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Health Humanities Grand Rounds with Mike Winstead
October 6, 2021 @ 3:30 pm - 4:30 pm
Join the HHIVE Lab and Carolina Seminars for Health Humanities Grand Rounds Presents Mike Winstead
Mike Winstead MD is an assistant professor of pediatrics specializing in pediatric hematology-oncology and bone marrow transplantation. He is interested in the immune system as an intellectual development of the mid-20th century and in the social interactions of immunity, health, and illness.
In his talk, “The Transplanted Self: Genetics, Race, and Pragmatism in Stem Cell Transplantation,” Dr. Winstead will consider stem cell transplantation as a social determinant of health. As he explains, medicine describes the immune system’s distinction between normal and diseased cells as an immunological “self.” Receiving a stem cell or bone marrow transplant combines the immunological “selves” of donor and recipient, which can lead to life-threatening complications. Safely navigating this process involves genetic matching of the donor and recipient immune systems, a process that roughly tracks with the social construct of race. Stem cell transplants (and their complications) occur at a nexus of genetics, ancestry, race, and “selfhood” that medicine has not explored, due to a pragmatic focus on tangible problems and concrete solutions.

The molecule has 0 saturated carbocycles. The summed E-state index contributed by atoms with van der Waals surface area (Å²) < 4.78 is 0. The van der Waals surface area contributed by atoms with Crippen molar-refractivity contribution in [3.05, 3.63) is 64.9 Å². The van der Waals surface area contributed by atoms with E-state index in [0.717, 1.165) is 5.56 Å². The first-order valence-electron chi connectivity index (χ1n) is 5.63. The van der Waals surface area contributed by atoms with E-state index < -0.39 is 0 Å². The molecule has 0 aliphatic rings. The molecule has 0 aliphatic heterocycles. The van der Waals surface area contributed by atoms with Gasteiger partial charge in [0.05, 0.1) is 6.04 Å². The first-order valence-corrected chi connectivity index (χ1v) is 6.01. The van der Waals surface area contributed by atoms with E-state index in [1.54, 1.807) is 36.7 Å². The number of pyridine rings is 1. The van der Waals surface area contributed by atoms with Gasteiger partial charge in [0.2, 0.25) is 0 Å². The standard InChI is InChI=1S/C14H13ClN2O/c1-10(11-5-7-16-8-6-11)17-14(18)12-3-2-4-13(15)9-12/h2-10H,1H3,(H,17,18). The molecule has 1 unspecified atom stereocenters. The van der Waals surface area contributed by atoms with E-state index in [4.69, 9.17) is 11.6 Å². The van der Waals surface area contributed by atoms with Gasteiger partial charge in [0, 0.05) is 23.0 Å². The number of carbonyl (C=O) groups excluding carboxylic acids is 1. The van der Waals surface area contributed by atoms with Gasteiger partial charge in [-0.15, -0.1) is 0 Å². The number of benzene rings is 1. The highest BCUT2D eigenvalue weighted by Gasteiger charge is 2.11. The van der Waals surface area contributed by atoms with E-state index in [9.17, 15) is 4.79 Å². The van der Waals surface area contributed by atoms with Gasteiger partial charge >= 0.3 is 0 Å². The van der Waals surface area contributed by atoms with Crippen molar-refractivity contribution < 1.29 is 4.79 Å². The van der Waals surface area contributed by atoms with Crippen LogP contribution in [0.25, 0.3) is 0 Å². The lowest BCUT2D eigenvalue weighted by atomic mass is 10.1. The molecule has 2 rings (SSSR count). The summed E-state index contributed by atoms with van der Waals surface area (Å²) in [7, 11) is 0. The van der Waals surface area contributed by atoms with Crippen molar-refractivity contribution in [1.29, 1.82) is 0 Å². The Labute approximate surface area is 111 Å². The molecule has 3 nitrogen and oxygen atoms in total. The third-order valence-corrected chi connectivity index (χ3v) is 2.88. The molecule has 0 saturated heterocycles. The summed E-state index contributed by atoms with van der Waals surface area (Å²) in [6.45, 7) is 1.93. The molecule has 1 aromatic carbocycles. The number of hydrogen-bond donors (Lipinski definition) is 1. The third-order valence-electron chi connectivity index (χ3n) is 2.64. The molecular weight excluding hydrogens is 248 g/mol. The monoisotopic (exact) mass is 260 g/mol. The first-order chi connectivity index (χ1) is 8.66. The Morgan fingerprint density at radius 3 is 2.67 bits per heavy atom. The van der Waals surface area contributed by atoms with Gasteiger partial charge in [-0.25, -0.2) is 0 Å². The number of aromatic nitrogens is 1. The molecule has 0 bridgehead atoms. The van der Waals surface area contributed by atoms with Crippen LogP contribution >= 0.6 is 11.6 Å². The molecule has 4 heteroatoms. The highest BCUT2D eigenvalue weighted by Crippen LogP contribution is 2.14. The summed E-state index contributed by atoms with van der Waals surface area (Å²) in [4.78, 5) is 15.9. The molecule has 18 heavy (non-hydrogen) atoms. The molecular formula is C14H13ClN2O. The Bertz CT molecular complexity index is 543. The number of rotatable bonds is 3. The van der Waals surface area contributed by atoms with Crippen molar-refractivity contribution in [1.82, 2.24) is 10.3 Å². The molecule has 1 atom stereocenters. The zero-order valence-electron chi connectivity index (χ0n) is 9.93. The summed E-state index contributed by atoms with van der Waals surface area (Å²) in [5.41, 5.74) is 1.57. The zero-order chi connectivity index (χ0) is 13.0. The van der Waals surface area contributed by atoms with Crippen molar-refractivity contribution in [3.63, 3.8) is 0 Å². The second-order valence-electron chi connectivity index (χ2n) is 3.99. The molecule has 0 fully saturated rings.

Free an open to the public. Please register in advance at go.unc.edu/HHGRWinstead
Question? Contact Irmak Saklayici (email@example.com)